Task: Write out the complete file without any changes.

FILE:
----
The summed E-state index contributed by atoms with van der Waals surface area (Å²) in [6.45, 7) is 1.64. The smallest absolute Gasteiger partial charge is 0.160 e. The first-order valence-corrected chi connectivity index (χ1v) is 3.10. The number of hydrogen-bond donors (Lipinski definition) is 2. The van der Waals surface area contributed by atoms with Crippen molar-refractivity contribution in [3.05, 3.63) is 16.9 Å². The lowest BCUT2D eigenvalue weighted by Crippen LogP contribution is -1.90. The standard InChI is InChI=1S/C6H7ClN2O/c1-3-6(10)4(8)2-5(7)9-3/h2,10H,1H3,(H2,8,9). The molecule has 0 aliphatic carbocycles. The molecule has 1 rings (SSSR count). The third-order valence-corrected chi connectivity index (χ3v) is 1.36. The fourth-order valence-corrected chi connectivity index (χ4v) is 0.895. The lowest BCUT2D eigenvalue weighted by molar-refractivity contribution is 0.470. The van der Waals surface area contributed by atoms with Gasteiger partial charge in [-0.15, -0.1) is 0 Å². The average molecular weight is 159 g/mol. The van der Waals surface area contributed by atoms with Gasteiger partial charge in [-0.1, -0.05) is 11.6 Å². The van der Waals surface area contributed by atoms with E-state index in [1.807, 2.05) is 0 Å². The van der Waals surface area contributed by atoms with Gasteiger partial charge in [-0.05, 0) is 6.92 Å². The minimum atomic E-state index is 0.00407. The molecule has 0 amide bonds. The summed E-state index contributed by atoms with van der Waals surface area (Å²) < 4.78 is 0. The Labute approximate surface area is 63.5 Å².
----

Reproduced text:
The summed E-state index contributed by atoms with van der Waals surface area (Å²) in [6.45, 7) is 1.64. The smallest absolute Gasteiger partial charge is 0.160 e. The first-order valence-corrected chi connectivity index (χ1v) is 3.10. The number of hydrogen-bond donors (Lipinski definition) is 2. The van der Waals surface area contributed by atoms with Crippen molar-refractivity contribution in [3.05, 3.63) is 16.9 Å². The lowest BCUT2D eigenvalue weighted by Crippen LogP contribution is -1.90. The standard InChI is InChI=1S/C6H7ClN2O/c1-3-6(10)4(8)2-5(7)9-3/h2,10H,1H3,(H2,8,9). The molecule has 0 aliphatic carbocycles. The molecule has 1 rings (SSSR count). The third-order valence-corrected chi connectivity index (χ3v) is 1.36. The fourth-order valence-corrected chi connectivity index (χ4v) is 0.895. The lowest BCUT2D eigenvalue weighted by molar-refractivity contribution is 0.470. The van der Waals surface area contributed by atoms with Gasteiger partial charge in [-0.15, -0.1) is 0 Å². The average molecular weight is 159 g/mol. The van der Waals surface area contributed by atoms with Gasteiger partial charge in [-0.1, -0.05) is 11.6 Å². The van der Waals surface area contributed by atoms with E-state index in [1.807, 2.05) is 0 Å². The van der Waals surface area contributed by atoms with Gasteiger partial charge in [-0.05, 0) is 6.92 Å². The minimum atomic E-state index is 0.00407. The molecule has 0 amide bonds. The summed E-state index contributed by atoms with van der Waals surface area (Å²) < 4.78 is 0. The Labute approximate surface area is 63.5 Å².